In description, unless you're trying to capture a folksy voice, they're Lego bricks, with a capital L (it's a trademark). An individual one is a Lego brick, or just brick.
Of course, people sometimes call them Legos in real life, so you could use that term in dialogue, even though it's not officially correct. I would still give it the capital L though.
By convention, trademarks are capitalized. So a drug name like Zantac is capitalized, because it's a trademark, but heroin would not be. However, heroin used to be a trademark (it was a Bayer product), and would have been written Heroin. Now it has become a generic term for the drug and is lowercased. Similarly, tarmac (the stuff they make runways out of) is written lowercase these days, but was a trademark.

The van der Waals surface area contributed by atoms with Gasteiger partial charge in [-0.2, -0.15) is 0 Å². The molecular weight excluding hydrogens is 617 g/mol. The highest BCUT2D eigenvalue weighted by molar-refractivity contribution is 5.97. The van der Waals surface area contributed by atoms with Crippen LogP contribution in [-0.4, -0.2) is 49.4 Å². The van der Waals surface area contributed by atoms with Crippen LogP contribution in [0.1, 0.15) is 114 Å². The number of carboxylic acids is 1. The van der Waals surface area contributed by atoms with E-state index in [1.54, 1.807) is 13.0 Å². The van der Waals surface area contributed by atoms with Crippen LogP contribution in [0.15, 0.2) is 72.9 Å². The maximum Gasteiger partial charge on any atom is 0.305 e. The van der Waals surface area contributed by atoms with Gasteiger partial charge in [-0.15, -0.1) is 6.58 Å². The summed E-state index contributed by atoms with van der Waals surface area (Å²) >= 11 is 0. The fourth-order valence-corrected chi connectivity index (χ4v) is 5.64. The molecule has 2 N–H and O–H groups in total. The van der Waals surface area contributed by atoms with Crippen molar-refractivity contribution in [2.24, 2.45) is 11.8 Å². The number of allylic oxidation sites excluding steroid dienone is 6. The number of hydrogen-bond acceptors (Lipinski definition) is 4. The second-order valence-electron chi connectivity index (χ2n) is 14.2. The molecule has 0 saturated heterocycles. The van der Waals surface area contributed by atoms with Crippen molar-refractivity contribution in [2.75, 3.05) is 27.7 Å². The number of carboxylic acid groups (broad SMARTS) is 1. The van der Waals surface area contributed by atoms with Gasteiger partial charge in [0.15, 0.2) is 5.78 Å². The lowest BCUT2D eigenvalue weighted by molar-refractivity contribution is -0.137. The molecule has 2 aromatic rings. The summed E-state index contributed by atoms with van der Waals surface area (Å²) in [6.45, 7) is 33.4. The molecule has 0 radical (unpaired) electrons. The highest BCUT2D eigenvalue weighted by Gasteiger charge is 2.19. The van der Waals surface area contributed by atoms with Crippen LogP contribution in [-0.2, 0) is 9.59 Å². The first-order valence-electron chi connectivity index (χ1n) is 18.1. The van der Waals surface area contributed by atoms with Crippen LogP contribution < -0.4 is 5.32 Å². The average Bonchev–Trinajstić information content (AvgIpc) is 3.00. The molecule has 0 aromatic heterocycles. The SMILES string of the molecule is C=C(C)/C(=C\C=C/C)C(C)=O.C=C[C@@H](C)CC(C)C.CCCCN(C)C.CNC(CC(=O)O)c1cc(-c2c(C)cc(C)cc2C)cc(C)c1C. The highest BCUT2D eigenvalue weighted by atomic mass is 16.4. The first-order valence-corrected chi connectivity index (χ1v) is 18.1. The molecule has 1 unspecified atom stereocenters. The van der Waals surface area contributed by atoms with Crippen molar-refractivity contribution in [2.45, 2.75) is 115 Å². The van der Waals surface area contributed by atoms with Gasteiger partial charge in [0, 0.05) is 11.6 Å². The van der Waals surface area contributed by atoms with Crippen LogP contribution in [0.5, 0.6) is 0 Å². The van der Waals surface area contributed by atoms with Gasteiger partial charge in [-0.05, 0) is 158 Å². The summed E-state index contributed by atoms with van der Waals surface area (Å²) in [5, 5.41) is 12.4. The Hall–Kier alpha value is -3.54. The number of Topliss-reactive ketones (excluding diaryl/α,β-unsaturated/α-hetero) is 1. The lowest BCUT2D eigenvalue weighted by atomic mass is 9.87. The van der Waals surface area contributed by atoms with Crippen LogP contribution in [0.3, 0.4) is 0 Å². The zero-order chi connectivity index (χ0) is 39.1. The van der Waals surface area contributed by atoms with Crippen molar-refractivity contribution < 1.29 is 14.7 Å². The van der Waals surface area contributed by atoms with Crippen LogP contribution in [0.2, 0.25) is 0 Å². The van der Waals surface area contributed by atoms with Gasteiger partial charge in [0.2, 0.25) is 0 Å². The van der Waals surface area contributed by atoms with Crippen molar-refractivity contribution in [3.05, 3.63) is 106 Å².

It's not usually the writer's responsibility to protect a manufacturer's intellectual property rights. Capitalizing a trademark is all you need to do, and you should not add trademark® symbols™, unless you're working for the company that owns the trademark and they insist on it.
If you don't capitalize a word like Kleenex or Lego, you or your publisher are quite likely to get a letter from the company's lawyers advising you to do so in future. A company that doesn't take these steps to protect its trademark is likely to lose it.